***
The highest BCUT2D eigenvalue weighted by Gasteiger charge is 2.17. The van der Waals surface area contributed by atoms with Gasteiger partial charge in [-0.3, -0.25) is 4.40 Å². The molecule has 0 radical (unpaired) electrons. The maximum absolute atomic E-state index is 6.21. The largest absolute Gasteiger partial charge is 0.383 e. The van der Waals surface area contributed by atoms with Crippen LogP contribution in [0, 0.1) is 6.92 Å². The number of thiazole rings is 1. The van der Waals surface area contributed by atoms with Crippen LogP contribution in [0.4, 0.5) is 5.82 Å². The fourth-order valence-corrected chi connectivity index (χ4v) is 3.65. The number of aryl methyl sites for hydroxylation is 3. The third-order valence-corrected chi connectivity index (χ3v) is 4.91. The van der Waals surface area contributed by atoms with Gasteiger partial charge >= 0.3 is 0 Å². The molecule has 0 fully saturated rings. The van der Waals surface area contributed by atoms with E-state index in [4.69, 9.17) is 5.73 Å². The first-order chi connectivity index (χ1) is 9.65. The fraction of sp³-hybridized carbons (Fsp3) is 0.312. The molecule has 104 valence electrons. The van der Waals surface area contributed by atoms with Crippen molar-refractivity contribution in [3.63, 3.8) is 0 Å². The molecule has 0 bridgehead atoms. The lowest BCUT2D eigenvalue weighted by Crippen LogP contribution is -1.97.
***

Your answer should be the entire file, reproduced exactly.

The highest BCUT2D eigenvalue weighted by Gasteiger charge is 2.17. The van der Waals surface area contributed by atoms with Gasteiger partial charge in [-0.3, -0.25) is 4.40 Å². The molecule has 0 radical (unpaired) electrons. The maximum absolute atomic E-state index is 6.21. The largest absolute Gasteiger partial charge is 0.383 e. The van der Waals surface area contributed by atoms with Crippen LogP contribution in [0, 0.1) is 6.92 Å². The number of thiazole rings is 1. The van der Waals surface area contributed by atoms with Crippen LogP contribution in [0.4, 0.5) is 5.82 Å². The fourth-order valence-corrected chi connectivity index (χ4v) is 3.65. The number of aryl methyl sites for hydroxylation is 3. The third-order valence-corrected chi connectivity index (χ3v) is 4.91. The van der Waals surface area contributed by atoms with Gasteiger partial charge >= 0.3 is 0 Å². The molecule has 0 fully saturated rings. The van der Waals surface area contributed by atoms with E-state index in [4.69, 9.17) is 5.73 Å². The first-order chi connectivity index (χ1) is 9.65. The fraction of sp³-hybridized carbons (Fsp3) is 0.312. The molecule has 104 valence electrons. The van der Waals surface area contributed by atoms with Crippen molar-refractivity contribution in [3.63, 3.8) is 0 Å². The molecule has 0 bridgehead atoms. The lowest BCUT2D eigenvalue weighted by Crippen LogP contribution is -1.97.